Dr. Rogerson Overview of 2nd Annual U.S. Comprehensive Course of Total Hip Resurfacing Arthroplasty
Held in Los Angeles on October 24 & 25, 2008
By Dr. John Rogerson
Here is my summary of the Second Annual U.S. Comprehensive Course on Total Hip Resurfacing Arthroplasty, October 24-25, 2008, Los Angeles, California.
Hope it is helpful,
There were a number of excellent presentations at the conference:
- The Australian Registry as reported by Andrew Shimmin shows the best results in males with osteoarthritis and poorer results with females with smaller component size.
- Vertical cup position, varus head position, femoral head cysts greater than 1 cm, greater than 65 years old and AVN were also associated with less success as reported be Tom Schmalzried.
- Vertical socket position (greater than 55 degrees of abduction) is associated with rim contact and higher wear and pseudotumors and can be evaluated by following blood ion levels as discussed by Koen DeSmet and John Fisher.
- Allergic reactions are very rare and are affected by the amount of metal wear and one observes foreign body response in the surrounding tissues. No reliable pre-op tests are available at this time.
- John Fisher emphasized that volumetric simulator wear is similar for all the devices presently on the market but has not looked at particle size with the as cast vs heat treated metals.
- Paul Beaule studied the circulation affects of the trochanteric flip lateral approach and found the oxygen levels stayed higher with this approach but had an 8% trochanteric delayed or malunion and an 18% bursitis that had to be operated and corrected. He no longer uses this approach routinely and uses the straight anterior approach.
- David Murray analyzed their neck fracture patients and found that AVN may be more important than mechanical factors as an etiology.
- Pat Campbell found on retrieval specimens a higher percentage of failures in females with most of the fractures occurring through healing bone of the femur. Socket loosening seems to occur at around 20 months. “Pseudotumors” are “fluid hernias” secondary to high wear usually secondary to socket malposition. Metal sensitivity is usually associated with early pain in well done joints and is associated with T-cell accumulations. Most cases of unexplained pain are more likely wear related.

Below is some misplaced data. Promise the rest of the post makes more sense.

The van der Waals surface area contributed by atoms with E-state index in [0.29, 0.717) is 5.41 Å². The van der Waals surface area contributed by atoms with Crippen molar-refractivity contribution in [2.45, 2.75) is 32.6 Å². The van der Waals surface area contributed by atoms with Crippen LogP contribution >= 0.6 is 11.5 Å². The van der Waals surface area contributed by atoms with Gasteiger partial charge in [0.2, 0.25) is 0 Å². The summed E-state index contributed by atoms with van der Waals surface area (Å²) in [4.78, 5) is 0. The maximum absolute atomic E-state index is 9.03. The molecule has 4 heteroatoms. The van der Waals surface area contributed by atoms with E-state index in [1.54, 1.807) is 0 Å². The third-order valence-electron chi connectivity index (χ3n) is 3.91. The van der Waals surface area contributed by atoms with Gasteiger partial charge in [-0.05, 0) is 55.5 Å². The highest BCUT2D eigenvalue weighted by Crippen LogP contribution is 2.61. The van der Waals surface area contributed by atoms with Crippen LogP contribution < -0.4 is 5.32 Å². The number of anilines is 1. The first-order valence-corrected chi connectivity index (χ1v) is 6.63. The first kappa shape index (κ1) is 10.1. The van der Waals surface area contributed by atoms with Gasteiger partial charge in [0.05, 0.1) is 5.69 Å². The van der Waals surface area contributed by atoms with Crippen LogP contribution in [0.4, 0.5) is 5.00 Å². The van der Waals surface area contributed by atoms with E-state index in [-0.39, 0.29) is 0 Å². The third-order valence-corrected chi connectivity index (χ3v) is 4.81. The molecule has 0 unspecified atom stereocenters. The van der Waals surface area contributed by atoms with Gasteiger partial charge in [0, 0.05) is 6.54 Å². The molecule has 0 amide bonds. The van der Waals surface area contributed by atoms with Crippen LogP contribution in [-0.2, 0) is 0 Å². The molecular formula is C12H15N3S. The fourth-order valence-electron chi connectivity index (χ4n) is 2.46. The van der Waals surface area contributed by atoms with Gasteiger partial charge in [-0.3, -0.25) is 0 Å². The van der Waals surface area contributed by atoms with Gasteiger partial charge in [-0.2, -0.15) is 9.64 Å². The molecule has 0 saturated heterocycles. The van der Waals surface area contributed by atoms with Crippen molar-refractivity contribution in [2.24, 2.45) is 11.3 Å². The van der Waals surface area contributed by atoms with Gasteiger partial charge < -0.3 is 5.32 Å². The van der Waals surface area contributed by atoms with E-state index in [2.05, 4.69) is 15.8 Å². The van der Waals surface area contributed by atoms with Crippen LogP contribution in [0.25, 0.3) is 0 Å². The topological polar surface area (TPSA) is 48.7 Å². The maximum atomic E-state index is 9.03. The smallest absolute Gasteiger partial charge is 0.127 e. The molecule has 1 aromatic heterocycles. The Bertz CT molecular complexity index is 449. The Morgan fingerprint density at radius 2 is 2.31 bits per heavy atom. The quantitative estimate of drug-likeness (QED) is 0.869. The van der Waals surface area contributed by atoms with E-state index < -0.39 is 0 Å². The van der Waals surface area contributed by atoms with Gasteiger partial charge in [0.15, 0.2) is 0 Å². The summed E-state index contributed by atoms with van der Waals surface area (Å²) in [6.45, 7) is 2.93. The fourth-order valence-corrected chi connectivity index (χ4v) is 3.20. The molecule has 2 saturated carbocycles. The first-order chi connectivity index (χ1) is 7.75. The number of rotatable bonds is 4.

- Schmalzried discussed cementing technique and cement mantles and stressed the importance of femoral suction and dry interface on the head.
- Lavigne performed a double blind controlled study comparing functional outcomes with large head metal on metal versus resurfacing replacement and found them to be equal at all time periods. Therefore, the major advantage of resurfacing appears to be bone conservation if survivorship ultimately equals that of total hip replacement.
- DeSmet, Shimmin, Antoniou, Amstutz and Lavigne all discussed technical points of importance with resurfacing with avoiding vertical cup placement being the most important with neck varus and notching and patient selection being critical also.
- Isaac and DeSmet stressed cup inclinations greater than 55 degrees are associated with increased metal ion levels and may require revision.
- Murray reported on a series of “pseudotumors” collected in the UK. These were all in females. Presentation was generally pain with also dislocation, nerve palsy, swelling and rash occasionally. The histologic picture was of extensive necrosis and lymphocytic infiltration. 13 of 20 have been revised with several others pending. Cause is unknown but postulated to be related to increased metal wear vs hypersensitivity. Obviously, further observation and study is warranted.
- Jacobs reported on adverse tissue reactions to metal and felt that ALVAL reactions were rare and involved both allergic and metal load factors mthat influenced the degree of reaction.
- Campbell reported on retrieved femoral head specimens and noted remodeling of the head and neck for up to 2 years post op. Early fractures of the neck occurred through healing new bone. Pseudoarthrosis occurred some painful hips and secondary fatigue fractures occurred in some midterm neck fractures.
Overall, the conference again emphasized the importance of
1) patient selection,
2) exposure and importance of maintaining as much blood supply to the head as possible with any approach and
3) the meticulous technique of the procedure especially as regards to cup position. Vertical cup, varus head, excess anteversion in dysplasia and notching are to be avoided.
Enthusiasm for minimally invasive approaches for resurfacing was negligible at this meeting because of the importance of cup positioning.
Direct anterior approach has potential advantages to the blood supply if the posterior capsule is released at the socket but requires significant equipment investment and it’s own learning curve ahich may not outweigh the improvement noted in head oxygenation with the modified posterior approach.
Barrack noted a definite learning curve with resurfacing and some tendency to vertical cups even after the initial learning curve was accomplished. Several aids to cup position including computer navigation and laser aiming devices were presented.
Thanks to all of the participants,
John S. Rogerson, MD